Registered Charity Number: 1037414

Spring Report to the Trustees.

July 5th, 2020 in featured by Noreen Shears

It has been somewhat unusual basking for most of the months of April and May in sunny weather in the garden in Edgbaston. Warm with the butterflies, bees and other creatures that surround us in this mini Eden. Extremely fortunate to have such a place to enjoy during lockdown. Even luckier now we are venturing out to visit new projects, a haven to return to.  I am delighted that the Trust is already engaging in exciting prospects that come about with new locations visited and prospective new projects.

The time spent in isolation has been a limiting factor in our physical activity and although we have not been idle, far from it, the pulling together of various strands that make projects alive and viable has been a little difficult.

We have been fortunate in that where projects have needed ongoing maintenance and a careful watch kept on site, such as the Tar Pit at Cinderhill our helpers based close by have been willing and able to watch over and care for them. And in the Cinderhill case send photographic updates and text reports, plus phone updates.

This has allowed me to make nest boxes, nurse a pigeon squab, sculpt, paint, and make pottery. I have also attended to the Trust’s business.


The Tar Pit trial is still active with the help of Sophie and Nathan who have visited the site at least on a weekly basis. They have carried out maintenance of rabbit fencing, shooed off deer’ monitored amphibian and reptilian life across the site. They have watered the willows twice during the protracted dry spell of 9 weeks. The volume used being 20M3 on both occasions. The willows are growing well.

We have met with Harworth Estates on site once since the lockdown. They are pleased with our results so far.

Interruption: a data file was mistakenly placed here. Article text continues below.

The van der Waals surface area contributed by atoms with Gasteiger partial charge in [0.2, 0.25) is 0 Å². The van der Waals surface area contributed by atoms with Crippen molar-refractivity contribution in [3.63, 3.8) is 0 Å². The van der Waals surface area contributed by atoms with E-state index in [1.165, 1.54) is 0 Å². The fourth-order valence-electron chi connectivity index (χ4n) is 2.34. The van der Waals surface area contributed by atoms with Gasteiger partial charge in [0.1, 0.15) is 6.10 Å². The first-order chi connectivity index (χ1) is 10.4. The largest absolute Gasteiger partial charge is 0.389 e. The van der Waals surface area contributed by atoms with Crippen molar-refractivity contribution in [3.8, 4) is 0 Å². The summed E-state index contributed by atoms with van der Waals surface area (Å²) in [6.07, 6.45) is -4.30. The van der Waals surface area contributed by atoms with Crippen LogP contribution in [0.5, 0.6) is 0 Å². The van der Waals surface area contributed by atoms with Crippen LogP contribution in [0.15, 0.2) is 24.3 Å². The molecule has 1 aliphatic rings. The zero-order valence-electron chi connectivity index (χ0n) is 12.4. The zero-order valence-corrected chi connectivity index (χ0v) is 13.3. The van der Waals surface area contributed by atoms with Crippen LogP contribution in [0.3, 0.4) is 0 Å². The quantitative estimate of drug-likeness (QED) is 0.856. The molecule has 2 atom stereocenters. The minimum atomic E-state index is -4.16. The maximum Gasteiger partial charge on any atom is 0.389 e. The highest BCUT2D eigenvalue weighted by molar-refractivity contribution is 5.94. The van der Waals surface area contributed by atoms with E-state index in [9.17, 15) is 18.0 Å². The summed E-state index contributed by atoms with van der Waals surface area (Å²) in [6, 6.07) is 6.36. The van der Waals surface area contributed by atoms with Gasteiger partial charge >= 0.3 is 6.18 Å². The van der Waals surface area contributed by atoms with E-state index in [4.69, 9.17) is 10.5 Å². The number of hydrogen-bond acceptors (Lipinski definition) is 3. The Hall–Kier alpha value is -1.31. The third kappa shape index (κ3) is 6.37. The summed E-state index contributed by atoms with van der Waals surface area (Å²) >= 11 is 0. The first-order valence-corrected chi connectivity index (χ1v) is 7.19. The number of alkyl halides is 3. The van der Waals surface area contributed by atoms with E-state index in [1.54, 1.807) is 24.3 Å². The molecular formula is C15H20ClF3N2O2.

The Environment Agency granted us a dispensation for the trial of treatment of waste at the Tar Pit. They are at present considering if the project can continue with a further dispensation or if we will need a license with fees having to be paid. This is a concern as it might require us to register as waste handlers.


We have met the MD of Fuchs UK Ltd, the company who bought the Silkolean Lubricants company 30 years ago. The original source of the acid tars that we are tackling at Cinderhill. There are up to eight other sites of concern around Belper including some the Chevin and Firestone Hill, a well-known beaty spot and popular walking area.

We have already done some preliminary testing at two of these sites where the contamination is as bad and of a similar nature to that at Cinderhill.

South Wingfield Church Flooding.

The problems of flooding are easily sorted if the Environment Agency agrees with our recommendations, but as the old river passes close to and through gardens and a new sluice would need to be put in place this may not be as easy as one might think. The Fisheries officers are against all structures that channel river flow and the owners of the gardens may well prefer the church and churchyard to flood.

There is more to be discussed and much to be achieved. It might be easier to introduce coypu to the area to do the work ‘accidently’.

Whaley Bridge.

Victorian water pump, Whaley Hall. (Photo RG)

A visit to Whaley Bridge regarding the loss of water supply to the Brookfield Pond. The visit shed light on an interesting side issue from the actions taken to stop the town being inundated by the failing Canal and Rivers Trust Toddbrook reservoir dam last year.

The inability of the organisation to control their engineers and their engineers being high handed in return to the injured party is not an attractive attribute for a charitable organisation.

Testing Oil Eater.

A company has sent us a sample of ‘Oil Eater’ a proprietary reagent to destroy oil and tar. It has some interesting abilities, and tests will continue through June /July, but the makers will not say what active ingredients it contains. A pet hate of mine. It appears to contain high levels surfactant and smells pleasant.

Trent Rivers Trust.

We have been in conversation with the Trent Rivers Trust regarding several issues, the main one being the remediation of pollution and restoration of three lakes known as Pennytown Ponds at Somercotes. These originally were part of a pleasure grounds for a large house and probably also acted as a set of reservoirs for a mill or mills downstream.

We visited the site and found a remarkably interesting set of pons and fascinating set of problems and opportunities set in the middle of an industrial estate. We also visited another large pond on the edge of a retail park which is being badly affected by large volumes of carpark runoff and siltation. Answers to both sites’ problems have been outlined.

Environment Agency.

Our work on Crich is held up at the moment, but discussion with the Agency suggests that the arsenic levels are concentrating.

We will be showing the Agency the tar pits on the high ground above Belper once they are allowed to so.

Coal Authority.